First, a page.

The best Caribbean bargains

Our expert answers readers' questions on island bargains, London flats, Costa del Sol classics and Florida fortunetellers.


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Donald D. Groff
April 15, 1999 1:48PM (UTC)

Could you please point us toward bargains for short Caribbean island
vacations?

Caribbean bargains come and go, depending on the time of year, airline
competition and weather patterns in the United States (warm winter equals more
deals).

The Caribbean has traditionally been uncoordinated when it comes to marketing
itself as a region, but in recent years there have been several efforts by
airlines (mostly American Airlines) to team up with dozens of hotels and
resorts to offer package deals during "slow" periods.

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When economizing, consider islands that have easy air access from where you
live (nonstop flights if possible), offer a wide range of lodging and are popular
enough to attract competing tour packagers.

A good source is TourScan,
a travel agency that books vacations in the
Caribbean, Bermuda and the Bahamas. Its search engine lets you designate Caribbean
islands, price range and special interests, then reveals resorts that offer
what you seek. Information is also available by phone at (800) 962-2080.

Also check the sites of different airlines, whose vacation branches often have
specials available: Try American, Continental and Air Jamaica.

While travel Web sites are a great place to go for tracking down Caribbean
packages, don't overlook the Sunday travel sections of major newspapers, which
often have mass-market deals that can't be beat. For print advertisements and
online offers alike, act quickly. The best deals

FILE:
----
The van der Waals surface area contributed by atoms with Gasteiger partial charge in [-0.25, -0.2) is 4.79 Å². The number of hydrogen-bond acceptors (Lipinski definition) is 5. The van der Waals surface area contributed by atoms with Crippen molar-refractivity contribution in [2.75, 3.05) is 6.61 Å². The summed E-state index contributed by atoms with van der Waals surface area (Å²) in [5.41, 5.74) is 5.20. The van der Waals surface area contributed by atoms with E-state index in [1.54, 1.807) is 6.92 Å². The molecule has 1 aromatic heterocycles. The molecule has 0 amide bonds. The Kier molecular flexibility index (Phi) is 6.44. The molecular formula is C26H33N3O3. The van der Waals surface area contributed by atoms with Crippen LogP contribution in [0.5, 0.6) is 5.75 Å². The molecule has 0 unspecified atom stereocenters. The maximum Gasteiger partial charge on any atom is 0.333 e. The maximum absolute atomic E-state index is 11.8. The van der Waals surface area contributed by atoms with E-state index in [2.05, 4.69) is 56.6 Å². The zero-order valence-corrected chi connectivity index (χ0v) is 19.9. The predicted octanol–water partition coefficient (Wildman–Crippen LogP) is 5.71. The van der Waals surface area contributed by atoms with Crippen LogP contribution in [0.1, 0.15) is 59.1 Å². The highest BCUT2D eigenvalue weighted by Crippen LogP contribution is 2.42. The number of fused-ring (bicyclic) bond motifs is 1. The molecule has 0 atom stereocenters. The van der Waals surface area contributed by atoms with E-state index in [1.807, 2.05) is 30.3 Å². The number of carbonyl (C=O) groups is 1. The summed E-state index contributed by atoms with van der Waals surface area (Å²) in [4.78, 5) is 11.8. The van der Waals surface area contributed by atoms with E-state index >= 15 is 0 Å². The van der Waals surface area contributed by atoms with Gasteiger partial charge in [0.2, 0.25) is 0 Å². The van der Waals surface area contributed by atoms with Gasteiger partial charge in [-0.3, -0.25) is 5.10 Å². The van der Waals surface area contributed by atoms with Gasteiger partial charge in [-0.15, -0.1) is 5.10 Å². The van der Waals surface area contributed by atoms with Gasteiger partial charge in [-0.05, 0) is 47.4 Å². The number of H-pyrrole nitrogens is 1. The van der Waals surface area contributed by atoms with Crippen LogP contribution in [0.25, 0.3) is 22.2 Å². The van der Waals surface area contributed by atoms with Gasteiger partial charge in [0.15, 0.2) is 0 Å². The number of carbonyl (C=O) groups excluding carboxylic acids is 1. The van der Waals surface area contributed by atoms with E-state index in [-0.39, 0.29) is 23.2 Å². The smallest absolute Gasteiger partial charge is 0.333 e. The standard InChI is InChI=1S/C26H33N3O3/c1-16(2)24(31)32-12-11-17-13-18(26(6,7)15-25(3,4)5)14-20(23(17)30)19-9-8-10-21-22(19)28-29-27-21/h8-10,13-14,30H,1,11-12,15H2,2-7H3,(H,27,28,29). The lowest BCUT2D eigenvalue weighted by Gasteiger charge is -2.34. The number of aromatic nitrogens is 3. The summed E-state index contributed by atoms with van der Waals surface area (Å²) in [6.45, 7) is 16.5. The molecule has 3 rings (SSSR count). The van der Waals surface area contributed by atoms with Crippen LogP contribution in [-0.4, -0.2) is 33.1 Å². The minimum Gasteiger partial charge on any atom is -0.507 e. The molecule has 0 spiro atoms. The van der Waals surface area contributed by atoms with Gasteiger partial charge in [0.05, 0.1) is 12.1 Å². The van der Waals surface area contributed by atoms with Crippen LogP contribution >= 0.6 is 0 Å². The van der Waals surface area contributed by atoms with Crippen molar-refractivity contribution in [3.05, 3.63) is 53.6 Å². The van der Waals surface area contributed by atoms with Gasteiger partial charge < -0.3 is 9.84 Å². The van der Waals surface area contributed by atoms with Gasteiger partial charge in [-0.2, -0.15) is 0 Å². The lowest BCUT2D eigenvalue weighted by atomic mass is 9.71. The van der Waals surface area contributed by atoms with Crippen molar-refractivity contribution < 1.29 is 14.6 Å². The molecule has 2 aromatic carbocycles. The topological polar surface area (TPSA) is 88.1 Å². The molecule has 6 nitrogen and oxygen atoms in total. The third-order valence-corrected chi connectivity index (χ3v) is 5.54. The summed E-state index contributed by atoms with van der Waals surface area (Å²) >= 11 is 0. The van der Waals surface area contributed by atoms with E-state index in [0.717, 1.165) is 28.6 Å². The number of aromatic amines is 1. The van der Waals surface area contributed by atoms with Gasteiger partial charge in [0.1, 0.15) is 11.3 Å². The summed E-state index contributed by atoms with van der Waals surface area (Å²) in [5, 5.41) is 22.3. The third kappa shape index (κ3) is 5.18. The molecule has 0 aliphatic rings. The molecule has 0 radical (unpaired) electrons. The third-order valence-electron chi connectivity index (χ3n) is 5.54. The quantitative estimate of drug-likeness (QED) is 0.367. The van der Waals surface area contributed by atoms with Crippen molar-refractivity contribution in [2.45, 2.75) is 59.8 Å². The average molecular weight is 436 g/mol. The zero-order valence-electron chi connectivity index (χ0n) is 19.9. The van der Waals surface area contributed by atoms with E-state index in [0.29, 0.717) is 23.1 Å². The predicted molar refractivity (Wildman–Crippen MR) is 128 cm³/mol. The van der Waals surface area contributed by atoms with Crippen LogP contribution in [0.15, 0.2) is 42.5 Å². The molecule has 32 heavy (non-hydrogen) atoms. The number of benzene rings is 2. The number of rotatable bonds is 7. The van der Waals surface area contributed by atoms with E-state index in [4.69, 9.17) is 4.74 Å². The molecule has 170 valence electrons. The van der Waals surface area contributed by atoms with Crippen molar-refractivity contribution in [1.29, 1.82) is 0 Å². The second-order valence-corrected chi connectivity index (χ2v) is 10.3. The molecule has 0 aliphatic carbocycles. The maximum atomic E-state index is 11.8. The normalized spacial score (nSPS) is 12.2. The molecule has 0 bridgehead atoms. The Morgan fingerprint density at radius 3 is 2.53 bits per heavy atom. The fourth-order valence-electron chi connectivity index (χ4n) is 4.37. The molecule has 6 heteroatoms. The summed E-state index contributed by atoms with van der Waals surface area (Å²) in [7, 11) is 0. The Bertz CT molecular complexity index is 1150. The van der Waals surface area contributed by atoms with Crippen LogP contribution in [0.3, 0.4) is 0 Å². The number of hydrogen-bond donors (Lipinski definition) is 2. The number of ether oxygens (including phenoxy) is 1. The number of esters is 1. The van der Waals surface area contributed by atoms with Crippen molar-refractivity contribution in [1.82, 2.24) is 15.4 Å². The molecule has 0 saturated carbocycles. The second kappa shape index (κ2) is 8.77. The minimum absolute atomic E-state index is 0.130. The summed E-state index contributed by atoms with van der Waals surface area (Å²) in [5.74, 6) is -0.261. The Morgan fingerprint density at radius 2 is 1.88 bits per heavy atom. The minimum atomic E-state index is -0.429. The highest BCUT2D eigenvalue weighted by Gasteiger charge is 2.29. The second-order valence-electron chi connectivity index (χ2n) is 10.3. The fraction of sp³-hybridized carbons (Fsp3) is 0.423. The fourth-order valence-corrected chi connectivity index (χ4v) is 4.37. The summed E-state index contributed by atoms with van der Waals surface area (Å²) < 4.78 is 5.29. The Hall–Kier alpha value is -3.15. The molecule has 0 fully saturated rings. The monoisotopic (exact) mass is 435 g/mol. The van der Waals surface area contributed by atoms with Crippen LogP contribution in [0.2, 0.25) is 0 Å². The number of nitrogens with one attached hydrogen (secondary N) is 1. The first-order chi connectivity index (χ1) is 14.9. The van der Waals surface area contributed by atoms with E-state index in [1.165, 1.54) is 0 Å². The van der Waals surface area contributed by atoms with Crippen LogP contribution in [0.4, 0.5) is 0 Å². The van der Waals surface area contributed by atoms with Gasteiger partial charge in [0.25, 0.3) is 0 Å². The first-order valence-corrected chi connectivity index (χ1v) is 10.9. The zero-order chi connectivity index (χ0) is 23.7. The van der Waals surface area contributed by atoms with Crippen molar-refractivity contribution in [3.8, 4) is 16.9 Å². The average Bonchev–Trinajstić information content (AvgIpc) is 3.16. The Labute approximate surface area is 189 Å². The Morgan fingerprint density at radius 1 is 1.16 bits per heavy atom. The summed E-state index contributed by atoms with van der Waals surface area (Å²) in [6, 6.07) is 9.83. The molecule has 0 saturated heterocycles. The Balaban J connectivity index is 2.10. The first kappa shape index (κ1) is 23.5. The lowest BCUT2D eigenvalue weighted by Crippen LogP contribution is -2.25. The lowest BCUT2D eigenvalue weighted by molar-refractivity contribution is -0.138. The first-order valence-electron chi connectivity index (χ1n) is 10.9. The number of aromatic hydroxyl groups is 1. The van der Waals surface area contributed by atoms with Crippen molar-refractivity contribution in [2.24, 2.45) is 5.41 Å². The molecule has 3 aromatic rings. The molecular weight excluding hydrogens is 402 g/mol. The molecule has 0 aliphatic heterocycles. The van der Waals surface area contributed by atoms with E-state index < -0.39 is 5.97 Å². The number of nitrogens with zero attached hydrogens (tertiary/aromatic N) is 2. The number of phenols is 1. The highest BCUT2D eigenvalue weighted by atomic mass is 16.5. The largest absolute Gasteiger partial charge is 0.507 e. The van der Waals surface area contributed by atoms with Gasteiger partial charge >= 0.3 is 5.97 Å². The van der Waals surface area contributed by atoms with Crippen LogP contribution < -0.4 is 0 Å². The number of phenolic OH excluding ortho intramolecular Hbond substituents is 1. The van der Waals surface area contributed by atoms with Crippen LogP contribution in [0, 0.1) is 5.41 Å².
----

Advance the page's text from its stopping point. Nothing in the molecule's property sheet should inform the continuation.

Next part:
don't last long.

Among travel sites for locating Caribbean deals are: Expedia, Travelocity.com,
Preview Travel,
TheTrip.com,
Internet Travel Network,
Arthur Frommer's Budget Travel Online and
1Travel.com.

An excellent source for researching islands is a hefty new book, "Caribbean
Vacations: How to Create Your Own Tropical Adventure" (Moon Travel Handbooks,
1998), which is a primer to the various islands' highlights and lodging
possibilities.

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Also check out the Caribbean Tourism Organization site.

I am inquiring about a long-term (three- to six-month) flat rental in London or
environs. It is very difficult to evaluate the info. Can you help?

The most helpful single source you can find is a 96-page booklet
from the British Tourist Authority
called "Apartments in London."
It lists many properties, including "self-catering apartments,"
in many price ranges, beginning at less than $200 per week.
The booklet also lists U.S. agencies through which you can
find such lodging, as well as names and numbers for London
companies that let apartments. Phone (800) 462-2748 to order
the booklet.

If you locate an apartment through an agency, keep in mind
that the agency is getting a commission that you might be able to
save if you track down a place yourself. For many people, the
commission is well worth the time saved, but you might be able to
find your best deal by contacting the housing manager directly.

You can also find advertisements for London lodging in travel
publications such as International Travel News; you can also phone (800) 366-9192 for a sample issue.